Does vestibular neuritis show up on MRI?
No. The damage from vestibular neuritis occurs at the level of nerves and neural cells. MRI tests or CT scans do not have the resolution to show this level of detail.
Vestibular neuritis vs BPPV
The dislodged crystal particles associated with BPPV (benign paroxysmal positional vertigo) is the most common inner ear disorder, therefore vestibular neuritis often gets confused for this condition. BPPV (a mechanical disorder) causes rotational vertigo with very specific head positions where vestibular neuritis (a neurological disorder) is less position dependent and has a much wider range of symptoms.
Learn more about BPPV here.
VESTIBULAR NEURITIS TREATMENT
1. Vestibular Suppressant Medication
These are often prescribed, with the most common in Canada being Serc (betahistine dihydrochloride) and Gravol (dimenhydrinate). These drugs do not actually “cure” the disease, rather attempt to reduce the symptoms related to it (think of taking Tylenol for a sprained ankle).
However Serc particularly, as a vestibular suppressant, has its best effects in the acute phase (first few days) when the vestibular system is hyper-active. After this period of time, its effectiveness is quite limited and in many cases can actually interfere with your head’s ability to compensate, resulting in long term dizziness problems.
We advise you speak with your physician or pharmacist about how using Betahistine and whether they have concerns over long-term usage.
2. Corticosteroid Therapy
Steroid-based medications such as methylprednisolone and glucocorticoids have been shown to help with reducing the length of the acute phase of neuritis by increasing the speed of vestibular compensation. These steroids work to reduce inflammation of the vestibular nerve and decrease direct damage to the nerve itself. However, they are best taken within the first week of the onset of symptoms, when there is active inflammation more likely to be present. Seek an appointment with your physician or to an urgent care center.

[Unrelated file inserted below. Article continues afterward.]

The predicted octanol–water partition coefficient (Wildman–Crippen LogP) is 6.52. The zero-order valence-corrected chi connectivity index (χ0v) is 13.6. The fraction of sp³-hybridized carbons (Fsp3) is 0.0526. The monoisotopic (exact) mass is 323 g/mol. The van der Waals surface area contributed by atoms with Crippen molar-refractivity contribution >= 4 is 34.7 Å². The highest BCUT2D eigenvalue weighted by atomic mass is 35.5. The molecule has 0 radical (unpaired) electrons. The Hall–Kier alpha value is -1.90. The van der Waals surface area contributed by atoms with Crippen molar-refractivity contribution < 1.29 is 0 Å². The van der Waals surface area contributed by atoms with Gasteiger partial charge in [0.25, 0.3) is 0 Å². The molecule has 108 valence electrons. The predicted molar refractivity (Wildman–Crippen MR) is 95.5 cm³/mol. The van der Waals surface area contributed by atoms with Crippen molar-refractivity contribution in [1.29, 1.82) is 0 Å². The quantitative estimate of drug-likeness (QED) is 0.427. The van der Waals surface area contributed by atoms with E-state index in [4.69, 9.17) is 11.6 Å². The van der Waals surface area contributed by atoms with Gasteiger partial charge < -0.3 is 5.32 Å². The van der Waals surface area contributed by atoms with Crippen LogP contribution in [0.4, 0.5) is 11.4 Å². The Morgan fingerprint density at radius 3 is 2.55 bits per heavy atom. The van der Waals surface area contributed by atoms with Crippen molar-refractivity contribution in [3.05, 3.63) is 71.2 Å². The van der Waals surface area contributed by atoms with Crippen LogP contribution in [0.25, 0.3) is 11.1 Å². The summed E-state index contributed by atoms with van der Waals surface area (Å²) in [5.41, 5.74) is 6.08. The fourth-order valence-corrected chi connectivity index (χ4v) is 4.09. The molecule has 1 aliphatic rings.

3. Vestibular Physiotherapy
Vestibular rehabilitation is regarded as the primary treatment for vestibular neuritis. Studies have shown excellent results related to physical therapy treatment (Vestibular Rehabilitation Therapy – VRT). Physiotherapy identifies the specific problems related to the affected vestibular organ (as this is usually unique to each patient) then uses vestibular rehabilitation exercises to improve compensation gradually reducing the symptoms.
Exercises can involve components of gaze (eye/head) stabilization, balance, desensitizing head/body movements, proprioception (positional awareness), visual tracking and more.
VESTIBULAR NEURITIS PROGNOSIS
Will vestibular neuritis go away? If so, when?
The good news is that the severe vertigo and symptoms that occur at the Acute Stage of onset improves significantly over the first 1-3 days. And many patients (50%) can feel symptom-free in up to 6 weeks after the onset of symptoms.
However, there is a substantial proportion of people that don’t achieve the vestibular compensation to feel adequately recovered from their vestibular neuritis. These patients often mistakenly believe they are feeling much better, where in reality they have been (consciously or sub-consciously) avoiding the motions and activities that trigger their symptoms.
Our Dizziness Clinics have found:
1) The longer you wait to treat your condition, the longer it takes to get better. Neuro-plasticity gains permanence with time and repetition.
2) No matter how long symptoms have been present, every patient has the ability to achieve some level of improvement. Anywhere from partial recovery to the complete absence of symptoms.
10-15% of patients develop BPPV in the affected ear within a few weeks (1)
Can vestibular neuritis recur?
Studies show as little as 1.9% of cases of vestibular neuritis can truly reoccur.
However the symptoms from a single case of vestibular neuritis can last for years with fluctuations and symptoms coming and going being a common presentation.
Link Between Vestibular Neuritis and Covid-19?
Covid-19 is a condition that affects blood flow through thromboembolic effects which can cause damage to neural tissue throughout the body, including vestibular pathways. Case studies are already emerging that are implicating the novel coronavirus as the cause of vestibular neuritis in patients. http://europepmc.org/article/MED/32760619
We will continue to update our content as we gain more credible information about the connection between Covid-19 and vestibular dysfunction.
We Can Help.
Cornerstone has Dizziness Clinics in Toronto, North York and Burlington. We have been providing vestibular rehabilitation since 2008 and are close partners with our local medical communities.
Click here to learn how we can help you.
(1) Strupp, M., & Brandt, T. (2009). Vestibular Neuritis. Seminars in Neurology, 29(05), 509–519. doi: 10.1055/s-0029-1241040
Joon Nah BScPT
Certified Vestibular Physiotherapist
Joon is the co-founder of the well-known Cornerstone Dizziness Clinics located in Burlington, North York and Toronto. He received his certificate in Vestibular Rehabilitation from the Emory School of Medicine and is both a clinician and educator in his specialized field.
Learn more about Joon here.